Over the past several months President Trump has threatened to stop the payments to insurance companies that help cover the cost of health insurance for lower-income Americans (known commonly as CSR payments), in order to get Democrats to start working with Republicans on an ACA replacement plan.3 The majority of Americans (63 percent) do not think President Trump should use negotiating tactics that could disrupt insurance markets and cause people who buy their own insurance to lose health coverage, while three in ten (31 percent) support President Trump using whatever tactics necessary to encourage Democrats to start negotiating. The majority of Republicans (58 percent) and President Trump supporters (59 percent) support negotiating tactics while most Democrats, independents, and those who disapprove of President Trump do not (81 percent, 65 percent, 81 percent).

See the original article Here.

Source:

Kirzinger A., Dijulio B., Wu B., Brodie M. (2017 Aug 11). Kaiser health tracking poll-august 2017: the politics of ACA repeal and replace efforts [Web blog post]. Retrieved from address http://www.kff.org/health-reform/poll-finding/kaiser-health-tracking-poll-august-2017-the-politics-of-aca-repeal-and-replace-efforts/?utm_campaign=KFF-2017-August-Tracking-Poll&utm_medium=email&_hsenc=p2ANqtz-9GaFJKrO9G3bL05k_i4GzC04eMAaSCDlmcsiYsfzAn-SeJdK_JnFvab4GydMfe_9iGiiKy5LR0iKxm6f0gDZGbwqh-bQ&_hsmi=55195408&utm_content=55195408&utm_source=hs_email&hsCtaTracking=4463482c-5ae1-4dfa-b489-f54b5dd97156%7Cd5849489-f587-49ad-ae35-3bd735545b28


What Could Happen If The Administration Stops Cost-Sharing Reduction Payments To Insurers?

Has the President's recent threat to slash Cost-Sharing Reduction Payments for insurers left you worried about your healthcare costs? Find out how the loss of Cost-Sharing Reduction Payments will impact your health insurance in this informative column by Timothy Jost from Health Affairs.

August 4 Update: Voluntary Insurer Reporting Of Catastrophic Coverage Offered Through Exchange Continued

On August 3, 2017, the Internal Revenue Service released Notice 2017-41  informing insurers that for 2017, as for 2015 and 2016, they would be encouraged but not required to report coverage under catastrophic plans in which individuals were enrolled through an exchange. Insurers and employers are generally required to file 1095-B or 1095-C forms with the IRS, and to provide these forms to individuals whom they cover, documenting that the individuals have minimum essential coverage as required by the individual mandate.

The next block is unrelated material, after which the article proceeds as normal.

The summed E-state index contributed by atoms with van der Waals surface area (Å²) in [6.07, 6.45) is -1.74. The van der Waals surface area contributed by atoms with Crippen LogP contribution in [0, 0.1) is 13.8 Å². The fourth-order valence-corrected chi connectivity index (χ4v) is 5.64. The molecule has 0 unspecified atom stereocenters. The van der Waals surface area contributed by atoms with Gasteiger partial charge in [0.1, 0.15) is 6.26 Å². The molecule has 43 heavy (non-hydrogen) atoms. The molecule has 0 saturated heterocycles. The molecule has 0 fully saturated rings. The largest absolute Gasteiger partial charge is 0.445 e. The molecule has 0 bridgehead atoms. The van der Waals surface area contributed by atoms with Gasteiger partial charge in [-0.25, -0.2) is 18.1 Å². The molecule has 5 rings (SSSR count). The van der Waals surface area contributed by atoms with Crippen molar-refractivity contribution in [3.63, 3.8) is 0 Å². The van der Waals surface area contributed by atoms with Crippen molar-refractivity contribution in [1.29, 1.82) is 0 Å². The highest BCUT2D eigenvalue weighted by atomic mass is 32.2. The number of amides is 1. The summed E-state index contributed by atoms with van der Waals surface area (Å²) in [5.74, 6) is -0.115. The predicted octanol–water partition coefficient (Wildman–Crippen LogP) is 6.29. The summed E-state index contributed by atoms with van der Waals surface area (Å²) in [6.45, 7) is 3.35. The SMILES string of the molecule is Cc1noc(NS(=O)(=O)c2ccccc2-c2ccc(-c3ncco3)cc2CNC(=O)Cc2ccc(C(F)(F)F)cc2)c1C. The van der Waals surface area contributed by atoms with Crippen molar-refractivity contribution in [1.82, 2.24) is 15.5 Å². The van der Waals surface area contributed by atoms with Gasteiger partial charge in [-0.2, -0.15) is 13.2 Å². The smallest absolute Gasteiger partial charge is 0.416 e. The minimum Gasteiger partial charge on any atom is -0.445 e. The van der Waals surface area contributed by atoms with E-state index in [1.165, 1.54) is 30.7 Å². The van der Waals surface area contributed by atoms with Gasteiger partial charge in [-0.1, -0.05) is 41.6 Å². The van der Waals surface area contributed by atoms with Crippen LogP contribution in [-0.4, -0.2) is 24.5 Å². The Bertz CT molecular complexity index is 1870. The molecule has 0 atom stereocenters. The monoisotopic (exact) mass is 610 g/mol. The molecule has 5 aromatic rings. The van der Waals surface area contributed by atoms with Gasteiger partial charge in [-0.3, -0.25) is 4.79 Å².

Insurers are not, however, required to report qualified health plan coverage provided through the exchanges, because the exchanges themselves file 1095-A forms documenting QHP coverage and provide these forms to enrollees. But catastrophic health plans are not QHPs, so exchanges do not report catastrophic coverage either.

The IRS proposed regulations in 2016 to require insurers to report catastrophic coverage issued through the exchange and thus to fill this gap.  These rules have not yet been finalized however.  In the meantime, the IRS has encouraged insurers to report catastrophic coverage issued through an exchange voluntarily. The guidance extends this policy for another year. Insurers that voluntarily report catastrophic coverage will not be subject to penalties with respect to returns and statements reporting this coverage.

Original Post

Although the decision of the Court of Appeals for the District of Columbia Circuit to allow attorneys general from 17 states and the District of Columbia to join the House v. Price cost-sharing reduction (CSR) litigation as parties complicates President Trump’s ability to simply stop the CSR payments, rumors continue that he is preparing to do so. The CSR payments are made monthly; the next installment is due on August 21, 2017. If the administration intends not to make the August payment, it must announce its decision soon.